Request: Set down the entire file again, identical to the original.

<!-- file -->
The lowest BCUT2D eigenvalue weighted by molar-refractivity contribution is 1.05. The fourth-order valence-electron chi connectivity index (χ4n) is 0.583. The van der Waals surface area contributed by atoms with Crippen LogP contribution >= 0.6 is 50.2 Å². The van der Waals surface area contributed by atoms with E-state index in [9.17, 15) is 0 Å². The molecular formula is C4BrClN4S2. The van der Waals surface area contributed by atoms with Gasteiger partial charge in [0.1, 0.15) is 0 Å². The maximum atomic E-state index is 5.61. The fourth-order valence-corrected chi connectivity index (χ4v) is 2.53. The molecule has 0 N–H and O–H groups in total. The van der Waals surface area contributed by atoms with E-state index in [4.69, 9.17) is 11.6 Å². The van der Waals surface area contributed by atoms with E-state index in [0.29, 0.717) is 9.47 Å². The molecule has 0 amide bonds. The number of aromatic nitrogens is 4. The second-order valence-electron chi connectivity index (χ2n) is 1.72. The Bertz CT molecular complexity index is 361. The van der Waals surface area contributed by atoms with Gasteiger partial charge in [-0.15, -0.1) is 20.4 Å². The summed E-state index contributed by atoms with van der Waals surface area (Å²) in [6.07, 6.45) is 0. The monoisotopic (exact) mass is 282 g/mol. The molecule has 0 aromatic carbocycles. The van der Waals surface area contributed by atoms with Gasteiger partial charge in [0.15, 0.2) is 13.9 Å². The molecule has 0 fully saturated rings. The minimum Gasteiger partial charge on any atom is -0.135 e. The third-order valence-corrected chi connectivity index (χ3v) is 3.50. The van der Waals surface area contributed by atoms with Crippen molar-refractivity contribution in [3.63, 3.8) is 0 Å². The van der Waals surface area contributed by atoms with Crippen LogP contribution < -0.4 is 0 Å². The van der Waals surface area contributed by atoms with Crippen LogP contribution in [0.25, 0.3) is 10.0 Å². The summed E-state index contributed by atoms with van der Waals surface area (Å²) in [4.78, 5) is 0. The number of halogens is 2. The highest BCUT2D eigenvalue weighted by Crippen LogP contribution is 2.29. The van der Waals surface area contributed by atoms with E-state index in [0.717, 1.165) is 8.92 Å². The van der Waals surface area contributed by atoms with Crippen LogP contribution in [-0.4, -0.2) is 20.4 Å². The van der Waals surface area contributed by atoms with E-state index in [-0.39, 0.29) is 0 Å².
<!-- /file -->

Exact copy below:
The lowest BCUT2D eigenvalue weighted by molar-refractivity contribution is 1.05. The fourth-order valence-electron chi connectivity index (χ4n) is 0.583. The van der Waals surface area contributed by atoms with Crippen LogP contribution >= 0.6 is 50.2 Å². The van der Waals surface area contributed by atoms with E-state index in [9.17, 15) is 0 Å². The molecular formula is C4BrClN4S2. The van der Waals surface area contributed by atoms with Gasteiger partial charge in [0.1, 0.15) is 0 Å². The maximum atomic E-state index is 5.61. The fourth-order valence-corrected chi connectivity index (χ4v) is 2.53. The molecule has 0 N–H and O–H groups in total. The van der Waals surface area contributed by atoms with E-state index in [4.69, 9.17) is 11.6 Å². The van der Waals surface area contributed by atoms with E-state index in [0.29, 0.717) is 9.47 Å². The molecule has 0 amide bonds. The number of aromatic nitrogens is 4. The second-order valence-electron chi connectivity index (χ2n) is 1.72. The Bertz CT molecular complexity index is 361. The van der Waals surface area contributed by atoms with Gasteiger partial charge in [-0.15, -0.1) is 20.4 Å². The summed E-state index contributed by atoms with van der Waals surface area (Å²) in [6.07, 6.45) is 0. The monoisotopic (exact) mass is 282 g/mol. The molecule has 0 aromatic carbocycles. The van der Waals surface area contributed by atoms with Gasteiger partial charge in [0.15, 0.2) is 13.9 Å². The molecule has 0 fully saturated rings. The minimum Gasteiger partial charge on any atom is -0.135 e. The third-order valence-corrected chi connectivity index (χ3v) is 3.50. The van der Waals surface area contributed by atoms with Crippen molar-refractivity contribution in [3.63, 3.8) is 0 Å². The van der Waals surface area contributed by atoms with Crippen LogP contribution < -0.4 is 0 Å². The van der Waals surface area contributed by atoms with Crippen LogP contribution in [0.25, 0.3) is 10.0 Å². The summed E-state index contributed by atoms with van der Waals surface area (Å²) in [4.78, 5) is 0. The number of halogens is 2. The highest BCUT2D eigenvalue weighted by Crippen LogP contribution is 2.29. The van der Waals surface area contributed by atoms with E-state index in [0.717, 1.165) is 8.92 Å². The van der Waals surface area contributed by atoms with Crippen LogP contribution in [-0.4, -0.2) is 20.4 Å². The van der Waals surface area contributed by atoms with E-state index in [-0.39, 0.29) is 0 Å².